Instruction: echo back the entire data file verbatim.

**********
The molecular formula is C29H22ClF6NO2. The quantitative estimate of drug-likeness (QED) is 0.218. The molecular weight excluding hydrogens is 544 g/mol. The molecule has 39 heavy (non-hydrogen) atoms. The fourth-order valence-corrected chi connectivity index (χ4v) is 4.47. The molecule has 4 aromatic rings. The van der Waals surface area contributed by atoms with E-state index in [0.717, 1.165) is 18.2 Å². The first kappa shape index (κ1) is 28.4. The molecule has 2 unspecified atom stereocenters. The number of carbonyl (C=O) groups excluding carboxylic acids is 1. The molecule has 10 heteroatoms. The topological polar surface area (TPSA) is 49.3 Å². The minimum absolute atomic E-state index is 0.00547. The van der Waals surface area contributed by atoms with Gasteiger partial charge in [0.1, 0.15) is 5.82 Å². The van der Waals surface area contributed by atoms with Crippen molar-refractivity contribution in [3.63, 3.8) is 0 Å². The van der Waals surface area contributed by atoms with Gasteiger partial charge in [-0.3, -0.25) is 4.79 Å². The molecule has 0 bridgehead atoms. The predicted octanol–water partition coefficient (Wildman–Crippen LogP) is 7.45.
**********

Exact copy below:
The molecular formula is C29H22ClF6NO2. The quantitative estimate of drug-likeness (QED) is 0.218. The molecular weight excluding hydrogens is 544 g/mol. The molecule has 39 heavy (non-hydrogen) atoms. The fourth-order valence-corrected chi connectivity index (χ4v) is 4.47. The molecule has 4 aromatic rings. The van der Waals surface area contributed by atoms with E-state index in [0.717, 1.165) is 18.2 Å². The first kappa shape index (κ1) is 28.4. The molecule has 2 unspecified atom stereocenters. The number of carbonyl (C=O) groups excluding carboxylic acids is 1. The molecule has 10 heteroatoms. The topological polar surface area (TPSA) is 49.3 Å². The minimum absolute atomic E-state index is 0.00547. The van der Waals surface area contributed by atoms with Gasteiger partial charge in [0.1, 0.15) is 5.82 Å². The van der Waals surface area contributed by atoms with Crippen molar-refractivity contribution in [3.63, 3.8) is 0 Å². The van der Waals surface area contributed by atoms with Gasteiger partial charge in [-0.3, -0.25) is 4.79 Å². The molecule has 0 bridgehead atoms. The predicted octanol–water partition coefficient (Wildman–Crippen LogP) is 7.45.